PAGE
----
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by Megan Stals

Under the Spotlight AUS: Temple & Webster Group (TPW)

Making a house feel like a home is all about adding personal touches. Shopping for furniture and homewares has become an exclusively online experience with companies such as Temple & Webster. Let’s put it Under the Spotlight.


Making furniture combines form and function, with the outcome needing to be tasteful as well as comfortable. The industry has changed significantly from individual pieces made by artisans to the mass produced products of today. In 1820, Governor Lachlan Macquarie commissioned two ornamental chairs to be made by two convicts. These men were William Temple and John Webster, and they were eventually pardoned thanks to their work. 

Many years later this story of craftsmanship came to the attention of a group of former colleagues. Mark Coulter, Adam McWhinney, Conrad Yiu and Brian Shanahan knew each other from their days at eBay ($EBAY) and News Corp’s digital division. They saw the potential of the internet to change shopping habits and founded Temple & Webster (T&W) ($TPW) in 2011. The purely online furniture and homewares platform was a unique offering in the Australian market at that time and received investments from firms such as Macquarie Group ($MQG). 

The acquisition of leading global player Wayfair’s ($W) local operations in 2015 was an important step for T&W. A few months later the company bought furniture retailer Milan Direct and listed on the ASX at the end of the year. However, excitement around the IPO quickly subsided and the stock price fell rapidly as the integration of various business units took longer than expected, while the firm failed to meet sales forecasts. 


Reducing costs

Much like the men whose names inspired the business, the company has managed to change its fortune over time. There has been a consistent focus on cutting costs and trying to market the T&W brand. The firm had initially been a members-only website and greatly expanded the visibility of its products by becoming a general online retailer.

The company also capitalised on Wayfair’s technology platform and set up a dropshipping model. This allows T&W to avoid large inventory costs and rents for physical storage spaces as most products are sent directly to customers from suppliers. It also enables the firm to offer a greater range of items.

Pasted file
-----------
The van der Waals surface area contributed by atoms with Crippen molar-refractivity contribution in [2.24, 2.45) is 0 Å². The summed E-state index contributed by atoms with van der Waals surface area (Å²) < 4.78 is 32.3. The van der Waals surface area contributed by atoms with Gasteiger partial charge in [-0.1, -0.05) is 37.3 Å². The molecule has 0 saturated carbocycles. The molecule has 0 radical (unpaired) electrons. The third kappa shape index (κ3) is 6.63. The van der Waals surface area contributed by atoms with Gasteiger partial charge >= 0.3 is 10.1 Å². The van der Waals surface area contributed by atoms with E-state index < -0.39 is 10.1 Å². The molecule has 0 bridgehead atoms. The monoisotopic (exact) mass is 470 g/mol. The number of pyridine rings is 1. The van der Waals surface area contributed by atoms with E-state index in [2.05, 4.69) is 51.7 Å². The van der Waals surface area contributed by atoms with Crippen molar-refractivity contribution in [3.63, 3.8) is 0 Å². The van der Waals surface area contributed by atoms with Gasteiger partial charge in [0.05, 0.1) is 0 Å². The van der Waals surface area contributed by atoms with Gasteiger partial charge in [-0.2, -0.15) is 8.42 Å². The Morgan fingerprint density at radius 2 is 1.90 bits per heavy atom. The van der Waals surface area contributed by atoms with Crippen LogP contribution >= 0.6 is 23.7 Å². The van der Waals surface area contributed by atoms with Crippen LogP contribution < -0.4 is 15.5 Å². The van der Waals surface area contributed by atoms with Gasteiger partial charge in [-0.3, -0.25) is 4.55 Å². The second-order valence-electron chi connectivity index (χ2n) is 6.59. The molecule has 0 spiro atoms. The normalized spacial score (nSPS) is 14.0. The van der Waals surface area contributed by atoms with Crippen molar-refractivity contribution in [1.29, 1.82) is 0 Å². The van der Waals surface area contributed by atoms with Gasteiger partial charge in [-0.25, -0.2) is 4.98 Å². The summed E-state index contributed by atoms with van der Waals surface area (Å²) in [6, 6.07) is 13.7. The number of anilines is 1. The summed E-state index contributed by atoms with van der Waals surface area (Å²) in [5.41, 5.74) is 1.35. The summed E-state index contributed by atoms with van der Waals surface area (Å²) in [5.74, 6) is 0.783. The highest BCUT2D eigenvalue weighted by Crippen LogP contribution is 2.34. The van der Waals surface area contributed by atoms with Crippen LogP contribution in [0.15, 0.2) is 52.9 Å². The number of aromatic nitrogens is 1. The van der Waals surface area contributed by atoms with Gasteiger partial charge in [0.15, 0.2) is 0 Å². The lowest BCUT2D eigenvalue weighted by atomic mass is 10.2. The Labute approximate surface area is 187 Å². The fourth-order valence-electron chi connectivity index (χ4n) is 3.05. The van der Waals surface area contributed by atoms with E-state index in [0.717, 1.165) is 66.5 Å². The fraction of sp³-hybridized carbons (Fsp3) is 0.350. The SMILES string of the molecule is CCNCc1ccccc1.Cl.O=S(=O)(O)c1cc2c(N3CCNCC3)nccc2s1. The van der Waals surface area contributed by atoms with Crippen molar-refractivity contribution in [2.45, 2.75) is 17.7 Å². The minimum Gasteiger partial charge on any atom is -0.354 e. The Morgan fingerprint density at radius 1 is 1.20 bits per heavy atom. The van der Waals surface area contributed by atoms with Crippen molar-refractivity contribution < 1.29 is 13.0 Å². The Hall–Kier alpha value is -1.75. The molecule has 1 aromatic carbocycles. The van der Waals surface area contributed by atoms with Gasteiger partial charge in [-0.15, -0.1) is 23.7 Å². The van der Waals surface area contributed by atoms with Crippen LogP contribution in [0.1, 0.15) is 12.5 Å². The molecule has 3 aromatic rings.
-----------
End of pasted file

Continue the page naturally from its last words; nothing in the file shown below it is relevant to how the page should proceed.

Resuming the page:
On the other hand, T&W has recognised that bringing some business functions under its own umbrella helps with reducing expenses. The company has launched delivery services that operate around major cities and surrounding regions to maintain control over the customer experience. 

Around 40% of the revenue the company generated in FY2023 was from its own imported private label and exclusive products. Another 40% was dropshipped from house brands, which were made for T&W with particular specifications. The remaining 20% was from third parties. There’s a goal to increase the exclusive segment to 70% over the next three to five years, as products in this area tend to have higher margins.


Driving awareness

The lack of a physical presence comes with its challenges for T&W. Buying furniture is often a rather tactile experience, with customers usually wanting to feel the texture of materials themselves. This understanding is much simpler to gain in a Harvey Norman ($HVN) or Nick Scali ($NCK) showroom, for example, than on a screen, which might feel closer to a Pinterest ($PINS) vision board. Furthermore, T&W is still far from a very well known name. The company estimates 78% of Australians looking for household items haven’t visited the T&W website, while it ranked seventh among shoppers who were asked to name brands in the category without prompts. This situation is not surprising as only around 18% of Australia’s furniture and homewares market has moved online.